[sdiy] Bunching of MIDI clock messages

rsdio at sounds.wa.com rsdio at sounds.wa.com
Thu Sep 12 21:23:16 CEST 2013

I have to disagree with one part of Neil's suggestion, even though I  
agree in general.

I've written a great deal of firmware with interrupt handlers, and  
you certainly want to use "male shopping tactics" (love that  
dysphemism). However, I'd also like to allude to that quote  
attributed to Einstein, where he suggested to keep things "as simple  
as possible, but no simpler." In that light, I say that:

Interrupt routines should do as little as is necessary, but no less.

In this case, it's necessary to process Real-Time MIDI messages  
a.s.a.p., which means they must be handled in the interrupt - at  
least the critical parts. Thankfully, the MIDI protocol was designed  
with the understanding of how it would be implemented, and thus it's  
dead simple to detect Real-Time messages. Just mask out the upper 5  
bits of each byte, and if all bits are set then it's a Real-Time  
message. The interrupt routine code should be able to make this test  
in fewer cycles than it takes to store the byte in a buffer, and  
that's true even with 8-bit CPU chips from the 1980s. Basically, the  
interrupt routine would have two parts; one for Real-Time and the  
second half for all other messages.

But in keeping with your rule of keeping interrupt handlers fast,  
this then becomes a question of how you implement the code. When  
designing the buffer, the clock, active sensing, and all other  
aspects that are touched in the interrupt, the code must be designed  
to make the interrupt routine run fast. For examples:

A) Active Sensing is probably a counter that it decremented over  
time, restored to a maximum count when Active Sensing is received,  
and set up to kill all MIDI Notes if the counter runs out. The Real- 
Time section of the interrupt really only needs to store the maximum  
count into a data structure or register and then get out. This  
implementation fits within the rules for interrupt routines.

B) The buffer for MIDI data should not be a C++ object, and it  
particularly should not allocate memory when the buffer overflows.  
The MIDI buffer should be an efficient structure that can have data  
added in as few cycles as possible by the interrupt routine. The code  
to pull data out of the buffer is not so critical, but the interrupt  
code should be efficient.

C) The internal sequencer clock is very timing sensitive, so it will  
probably be implemented by a timer peripheral (vintage synths used an  
external timer chip, modern CPU chips have the timer peripheral built  
in). The interrupt routine should probably test for a clock message  
as soon as it determines that it has received a Real-Time message,  
and then the interrupt code should read the timer counter register  
and save it away somewhere. It's not necessary to actually calculate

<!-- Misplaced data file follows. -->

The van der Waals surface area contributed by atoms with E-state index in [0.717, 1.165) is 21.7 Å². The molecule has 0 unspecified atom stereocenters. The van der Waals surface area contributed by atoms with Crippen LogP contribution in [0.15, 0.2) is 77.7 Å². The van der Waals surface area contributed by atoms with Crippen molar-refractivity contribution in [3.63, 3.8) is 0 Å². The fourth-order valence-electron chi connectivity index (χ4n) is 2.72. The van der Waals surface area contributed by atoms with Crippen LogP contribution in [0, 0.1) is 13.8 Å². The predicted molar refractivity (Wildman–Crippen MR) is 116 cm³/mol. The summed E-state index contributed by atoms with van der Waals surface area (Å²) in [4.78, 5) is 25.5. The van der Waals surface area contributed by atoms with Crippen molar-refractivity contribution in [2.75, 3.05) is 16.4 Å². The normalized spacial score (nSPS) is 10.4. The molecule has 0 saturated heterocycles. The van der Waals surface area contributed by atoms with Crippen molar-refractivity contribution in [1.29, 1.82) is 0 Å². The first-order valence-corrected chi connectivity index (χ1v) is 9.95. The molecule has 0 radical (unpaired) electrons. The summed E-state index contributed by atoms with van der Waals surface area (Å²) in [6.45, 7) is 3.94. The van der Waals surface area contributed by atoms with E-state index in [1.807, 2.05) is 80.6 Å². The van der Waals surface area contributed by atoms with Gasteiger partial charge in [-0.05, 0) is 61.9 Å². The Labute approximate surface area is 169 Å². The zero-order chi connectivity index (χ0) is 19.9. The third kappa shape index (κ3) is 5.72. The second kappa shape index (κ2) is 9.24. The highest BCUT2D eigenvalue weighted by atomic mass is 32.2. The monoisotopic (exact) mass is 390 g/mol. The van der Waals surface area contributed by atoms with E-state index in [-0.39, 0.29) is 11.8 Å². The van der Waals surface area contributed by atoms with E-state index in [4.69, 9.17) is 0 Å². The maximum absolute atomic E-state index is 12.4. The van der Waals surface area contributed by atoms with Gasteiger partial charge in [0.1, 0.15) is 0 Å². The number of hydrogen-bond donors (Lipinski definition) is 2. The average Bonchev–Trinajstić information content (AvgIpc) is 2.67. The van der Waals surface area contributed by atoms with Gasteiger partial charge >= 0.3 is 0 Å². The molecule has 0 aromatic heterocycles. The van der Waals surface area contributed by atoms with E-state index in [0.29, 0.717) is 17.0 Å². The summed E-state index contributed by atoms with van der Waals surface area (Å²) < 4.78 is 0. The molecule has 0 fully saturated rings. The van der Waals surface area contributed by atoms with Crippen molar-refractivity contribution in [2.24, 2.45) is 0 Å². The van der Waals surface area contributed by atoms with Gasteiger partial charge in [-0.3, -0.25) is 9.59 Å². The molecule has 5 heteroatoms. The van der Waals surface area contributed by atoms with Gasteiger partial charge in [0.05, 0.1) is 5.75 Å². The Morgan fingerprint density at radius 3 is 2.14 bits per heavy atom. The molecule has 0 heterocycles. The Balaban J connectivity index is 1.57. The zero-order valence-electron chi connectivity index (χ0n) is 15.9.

any adjustments based on the MIDI clock message inside the interrupt,  
but it is critical that the timing be checked against the reference  
during the interrupt. If you put the Real-Time MIDI Clock byte in a  
buffer and then check the timing when you pull the byte out of the  
buffer, then it will be too late for an accurate measurement of when  
the MIDI Clock arrived.

In other words, the interrupt routine should do one very basic step  
of MIDI data parsing - determining whether a byte is real-time or not  
- but then it's possible to leave the subsequent steps of MIDI  
parsing to the routing that is pulling the data out of the buffer.  
Theoretically, all MIDI parsing could be handled in the interrupt  
with careful coding, but I won't say that it's necessary. Only the  
real-time parsing is necessary in the interrupt.

Note that I sort of agree with your assertion that there is no reason  
to use polling, except that I think that you've overlooked something  
with regard to the definition of polling. If you fill a buffer in an  
interrupt routine, and pull MIDI data out of that buffer in normal  
mode, then all of that normal code is technically polling the buffer.  
The normal code must read the semaphores and buffer pointers to  
detect when data has arrived, and that is the definition of polling.  
To clarify, it's not the same as polling the hardware itself, e.g.  
the UART registers, but it's still polling.

By the way, the rest of Neil's suggestions about a software PLL for  
the MIDI clock are dead on.

Brian Willoughby
Sound Consulting

On Sep 12, 2013, at 05:42, Neil Johnson wrote:
> Firstly, minimise processing in interrupt handlers.  Interrupt
> handlers should follow male shopping tactics: get in, get it, get out
> FAST!  Get the received byte out of the UART, store it in a buffer,
> and bump a semaphore.  Any MIDI data parsing should be done on the
> other side of the buffer in normal mode.  There is no reason this has
> to be slow, and no reason to use polling.

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